ST. LOUIS -- If you think a city cop was rude, cursed at you or treated you unfairly, you might have a chance to hammer out your differences in a face-to-face chat.
St. Louis police are running a pilot program aimed at resolving bitter but relatively minor conflicts between citizens and officers. So far, the department has resolved 15 complaints through mediation since the program started in October 2011, said Lt. Scott Gardner, an internal affairs commander.
In a sense, it's a grown-up version of settling fights on the school playground.
"The main goal is to improve the relationship between the community and our policemen," said Gardner, who decides which complaints go to mediation. "It brings people to the table."
Issues resolved through mediation have included officers accused of screaming at people, having a bad attitude or speeding, Gardner said. Cases settled through mediation represent just a fraction of allegations made against city police. Most are handled through internal affairs investigations.
John Doggette, director of MediationSTL, a service offered by the Mennonite Peace Center of St. Louis, says the goal is to provide a safe and confidential alternative to formal inquiries.
"It's an opportunity for them to have a conversation they would never have had in any other situation," Doggette said.
He said he is not aware of any other such programs in the St. Louis area.
For the public, it offers people a chance to explain why they are angry. For police, it allows officers to resolve complaints quietly and keep them off their personnel records.
Both sides must consent to resolving complaints with a meeting, understanding that neither side "wins." Rather, the officer and accuser talk through their differences, monitored by a mediator. Anything more serious -- such as accusations of police brutality or racial discrimination -- is handled as before.
St. Louis' program, which began under former Chief Dan Isom, has never received funding to become a permanent process. But Doggette says he hopes city leaders consider establishing a formal program in the future.
"The potential is phenomenal," Doggette said. "People need an opportunity to have a civil discourse instead of getting upset."
On Monday, the University of Missouri-St. Louis, where Isom is now a faculty criminologist, hosted a panel that runs a bigger program in Denver. There, more than 360 conflicts have been resolved through mediation since 2006. Denver's program is a collaboration involving its city police, county sheriff and the nonprofit Community Mediation Concepts, which is based in Colorado.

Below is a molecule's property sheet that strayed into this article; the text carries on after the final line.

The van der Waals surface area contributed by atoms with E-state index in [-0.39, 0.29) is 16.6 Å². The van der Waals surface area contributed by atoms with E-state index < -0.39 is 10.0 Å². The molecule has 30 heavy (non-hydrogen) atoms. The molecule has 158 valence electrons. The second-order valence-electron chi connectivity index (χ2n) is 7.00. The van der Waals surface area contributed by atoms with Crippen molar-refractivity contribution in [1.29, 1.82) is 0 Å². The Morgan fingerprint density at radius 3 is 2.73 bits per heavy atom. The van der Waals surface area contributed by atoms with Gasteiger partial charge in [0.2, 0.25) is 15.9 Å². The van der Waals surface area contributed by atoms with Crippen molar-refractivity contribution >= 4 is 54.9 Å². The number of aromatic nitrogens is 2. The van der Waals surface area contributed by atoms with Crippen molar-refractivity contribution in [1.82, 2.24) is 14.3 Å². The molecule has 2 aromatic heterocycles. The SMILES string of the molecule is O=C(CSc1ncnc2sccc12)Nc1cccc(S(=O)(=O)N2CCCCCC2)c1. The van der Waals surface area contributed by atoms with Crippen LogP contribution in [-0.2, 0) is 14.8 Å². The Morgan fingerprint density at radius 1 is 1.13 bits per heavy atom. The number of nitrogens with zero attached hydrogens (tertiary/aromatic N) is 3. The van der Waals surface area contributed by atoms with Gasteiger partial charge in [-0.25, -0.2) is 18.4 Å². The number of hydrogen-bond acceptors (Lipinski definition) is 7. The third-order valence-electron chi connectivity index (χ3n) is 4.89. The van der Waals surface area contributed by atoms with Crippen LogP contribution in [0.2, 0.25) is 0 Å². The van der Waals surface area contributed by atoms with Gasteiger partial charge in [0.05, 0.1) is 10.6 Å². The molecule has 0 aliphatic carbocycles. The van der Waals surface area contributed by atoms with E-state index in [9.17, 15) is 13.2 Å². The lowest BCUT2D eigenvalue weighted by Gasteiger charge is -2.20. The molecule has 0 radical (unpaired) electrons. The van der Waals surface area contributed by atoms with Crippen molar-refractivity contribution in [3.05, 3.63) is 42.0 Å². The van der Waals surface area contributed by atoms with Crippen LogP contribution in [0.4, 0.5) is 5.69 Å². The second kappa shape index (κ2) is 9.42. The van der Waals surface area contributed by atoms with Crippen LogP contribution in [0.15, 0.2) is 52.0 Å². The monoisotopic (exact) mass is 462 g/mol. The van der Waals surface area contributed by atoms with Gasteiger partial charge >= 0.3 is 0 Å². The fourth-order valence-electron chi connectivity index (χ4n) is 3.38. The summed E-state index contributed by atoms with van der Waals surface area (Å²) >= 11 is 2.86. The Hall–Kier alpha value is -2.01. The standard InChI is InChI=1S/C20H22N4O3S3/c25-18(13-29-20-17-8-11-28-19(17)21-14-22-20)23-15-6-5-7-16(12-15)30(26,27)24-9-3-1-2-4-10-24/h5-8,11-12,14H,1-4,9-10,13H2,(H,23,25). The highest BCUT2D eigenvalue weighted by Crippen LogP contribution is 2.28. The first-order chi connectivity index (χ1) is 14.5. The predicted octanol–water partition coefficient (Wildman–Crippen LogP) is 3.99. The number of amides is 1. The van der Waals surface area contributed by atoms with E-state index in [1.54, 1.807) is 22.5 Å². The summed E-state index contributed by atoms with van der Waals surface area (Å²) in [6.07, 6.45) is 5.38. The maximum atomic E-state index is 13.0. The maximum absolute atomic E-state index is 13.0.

"The officers really appreciate the chance to sit down and explain themselves rather than getting tagged with a complaint," said Steve Charbonneau, executive director of Community Mediation, which provides services to several Colorado departments under contract.
Denver police Sgt. John Bronson, a union representative, said Monday that mediation has allowed officers to avoid internal investigations and trim the department's estimated $50,000 in monthly legal bills.
Samuel Walker, a retired University of Nebraska-Omaha criminal justice professor who co-authored a 2002 study for the Justice Department, said most cases referred to mediation are those that usually cannot be proved through internal affairs. He said mediation for minor complaints is cheaper because it doesn't take up as much time conducting interviews or collecting evidence.
"The standard complaint-investigating process typically leaves both sides unhappy, especially because of the delays, and both sides think the whole process is stacked against them," he said. "It tends to be dysfunctional."
Cities with established programs include New York, San Francisco, Kansas City, Washington, Denver, Portland, Ore., and Austin, Texas. Walker said a "startling few" departments in large cities have established programs; he urges more to invest in it.
"A lot of victims just want to express their point of view to tell (police) how upset they are," Walker said. "People who have done mediation say it's just magic. The two sides get to see each other as people, rather than stereotypes."
St. Louis Circuit Attorney Jennifer Joyce said she was unaware of the program but supports any effort that fosters communication between police and residents. She said it is particularly important to build police confidence with people who one day may be jurors deciding drug cases in which officers are often the only witnesses.
"Police credibility is the whole thing," Joyce said. "St. Louis has a ways to go with citizen respect for the police. The more positive view that the public has of the police, the more they're going to be receptive to what the police say on the witness stand."
Joel Currier is a breaking news reporter for STLtoday.com and the St. Louis Post-Dispatch. Follow him on Twitter here: @joelcurrier
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